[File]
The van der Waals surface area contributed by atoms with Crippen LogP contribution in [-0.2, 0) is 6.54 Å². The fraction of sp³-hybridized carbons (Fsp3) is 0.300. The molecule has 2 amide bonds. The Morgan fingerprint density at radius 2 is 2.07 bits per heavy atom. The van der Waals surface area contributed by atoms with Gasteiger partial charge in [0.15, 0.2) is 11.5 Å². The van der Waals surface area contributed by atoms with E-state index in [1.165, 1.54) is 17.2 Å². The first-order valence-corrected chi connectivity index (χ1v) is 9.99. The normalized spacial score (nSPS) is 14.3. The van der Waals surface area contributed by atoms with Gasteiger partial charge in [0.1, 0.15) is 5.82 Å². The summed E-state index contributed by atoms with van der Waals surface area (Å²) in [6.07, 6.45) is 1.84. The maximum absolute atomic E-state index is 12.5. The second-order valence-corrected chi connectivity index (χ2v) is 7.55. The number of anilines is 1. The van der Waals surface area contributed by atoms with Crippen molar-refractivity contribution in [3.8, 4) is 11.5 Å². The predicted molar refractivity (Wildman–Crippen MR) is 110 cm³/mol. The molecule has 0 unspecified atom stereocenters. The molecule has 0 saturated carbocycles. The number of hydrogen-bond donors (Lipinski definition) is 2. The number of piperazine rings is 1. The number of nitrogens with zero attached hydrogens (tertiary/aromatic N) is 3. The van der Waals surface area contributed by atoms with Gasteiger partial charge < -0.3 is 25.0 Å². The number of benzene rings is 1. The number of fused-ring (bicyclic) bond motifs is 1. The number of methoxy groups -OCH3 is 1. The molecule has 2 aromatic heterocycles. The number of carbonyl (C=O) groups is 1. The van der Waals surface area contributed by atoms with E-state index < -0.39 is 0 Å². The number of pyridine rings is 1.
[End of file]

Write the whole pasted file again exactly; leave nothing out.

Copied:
The van der Waals surface area contributed by atoms with Crippen LogP contribution in [-0.2, 0) is 6.54 Å². The fraction of sp³-hybridized carbons (Fsp3) is 0.300. The molecule has 2 amide bonds. The Morgan fingerprint density at radius 2 is 2.07 bits per heavy atom. The van der Waals surface area contributed by atoms with Gasteiger partial charge in [0.15, 0.2) is 11.5 Å². The van der Waals surface area contributed by atoms with E-state index in [1.165, 1.54) is 17.2 Å². The first-order valence-corrected chi connectivity index (χ1v) is 9.99. The normalized spacial score (nSPS) is 14.3. The van der Waals surface area contributed by atoms with Gasteiger partial charge in [0.1, 0.15) is 5.82 Å². The summed E-state index contributed by atoms with van der Waals surface area (Å²) in [6.07, 6.45) is 1.84. The maximum absolute atomic E-state index is 12.5. The second-order valence-corrected chi connectivity index (χ2v) is 7.55. The number of anilines is 1. The van der Waals surface area contributed by atoms with Crippen molar-refractivity contribution in [3.8, 4) is 11.5 Å². The predicted molar refractivity (Wildman–Crippen MR) is 110 cm³/mol. The molecule has 0 unspecified atom stereocenters. The molecule has 0 saturated carbocycles. The number of hydrogen-bond donors (Lipinski definition) is 2. The number of piperazine rings is 1. The number of nitrogens with zero attached hydrogens (tertiary/aromatic N) is 3. The van der Waals surface area contributed by atoms with Gasteiger partial charge < -0.3 is 25.0 Å². The number of benzene rings is 1. The number of fused-ring (bicyclic) bond motifs is 1. The number of methoxy groups -OCH3 is 1. The molecule has 2 aromatic heterocycles. The number of carbonyl (C=O) groups is 1. The van der Waals surface area contributed by atoms with E-state index < -0.39 is 0 Å². The number of pyridine rings is 1.